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metronidazole 400mg for treating trichomonas vaginalis (TV) or bacterial vaginosis (BV)

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What is Trichomonas Vaginalis, TV?

Trichomoniasis is actually the most common curable sexually transmitted infection, STI, in the world. However, it's thought that many cases are still not recognised and are not diagnosed.

Trichomoniasis is caused by a tiny parasite called Trichomonas vaginalis (TV).

In 2011 just over 6,000 cases were diagnosed in England. In contrast, more than 186,000 cases of Chlamydia were reported the same year. Over 90% of TV cases are diagnosed in women.

However, it's estimated that in the United States of America 7.4 million new cases of TV appear annually compared with 3 million cases of Chlamydia and 718,000 cases of gonorrhoea. Despite being a readily diagnosed and treatable sexually transmitted infection, TV is not a reportable infection and control of it has received relatively little emphasis from public health STI control programmes.

Symptoms of TV usually develop within a month of infection, although up to half of all infected men and women have no symptoms.

The symptoms of TV are similar to those of many other STI's so it can sometimes be difficult to diagnose.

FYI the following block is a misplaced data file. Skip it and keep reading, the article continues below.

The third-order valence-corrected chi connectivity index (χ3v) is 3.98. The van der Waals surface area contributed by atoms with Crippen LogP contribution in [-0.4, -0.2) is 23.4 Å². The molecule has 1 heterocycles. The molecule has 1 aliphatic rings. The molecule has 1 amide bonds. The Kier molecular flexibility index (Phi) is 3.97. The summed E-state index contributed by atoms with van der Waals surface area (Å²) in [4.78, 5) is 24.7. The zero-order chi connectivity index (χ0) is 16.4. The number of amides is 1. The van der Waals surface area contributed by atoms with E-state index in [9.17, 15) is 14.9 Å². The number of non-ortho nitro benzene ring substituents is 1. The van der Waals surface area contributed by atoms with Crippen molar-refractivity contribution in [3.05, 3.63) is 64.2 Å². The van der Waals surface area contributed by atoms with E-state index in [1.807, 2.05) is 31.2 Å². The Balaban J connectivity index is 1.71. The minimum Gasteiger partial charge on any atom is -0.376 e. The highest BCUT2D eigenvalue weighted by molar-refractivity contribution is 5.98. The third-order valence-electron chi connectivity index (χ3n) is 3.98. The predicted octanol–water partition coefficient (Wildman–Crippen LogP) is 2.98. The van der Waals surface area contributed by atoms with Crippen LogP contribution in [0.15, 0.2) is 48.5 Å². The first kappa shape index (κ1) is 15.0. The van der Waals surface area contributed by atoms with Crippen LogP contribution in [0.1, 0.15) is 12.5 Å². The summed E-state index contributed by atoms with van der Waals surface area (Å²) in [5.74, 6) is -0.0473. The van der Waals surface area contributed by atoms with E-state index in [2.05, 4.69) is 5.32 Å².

In women, this parasite mainly infects the vagina and urethra (tube that carries urine out of the body). In men, the infection most commonly affects the urethra but the head of the penis or prostate gland (a gland near the bladder that helps produce semen) can become infected too.

TV is usually spread by having unprotected vaginal sex (sex without a condom) or insertion of fingers into the vagina. It could be spread by sharing sex toys, if you don't wash them or cover them with a new condom before use. It can't be caught from oral or anal sex, kissing, hugging, sharing cups, plates, cutlery or from toilet seats.

You don't have to have had many sexual partners to catch TV. Anyone who is sexually active can catch it and pass it on. 

What are the symptoms in women?

An abnormal vaginal discharge that may be thick, thin or frothy and yellow-green in colour. It may also have  an unpleasant, strong fishy smell.  

Pain or discomfort when passing urine or having sex.

Soreness, inflammation(swelling) and itching around the vagina and sometimes the inner thighs become itchy too.

The genital inflammation caused by TV can increase a woman's suseptability to HIV infection if she is exposed to the virus. Having TV may increase the chance that an HIV infected woman passes HIV to her sex partner(s). 

What are the symptoms in men?

Pain during urination or ejaculation or needing to urinate more frequently than usual.

Thin white discharge from the penis and/or soreness, swelling and redness around the head of the penis (balanitis) or foreskin (balanoposthitis). 

What is Bacterial vaginosis (BV)?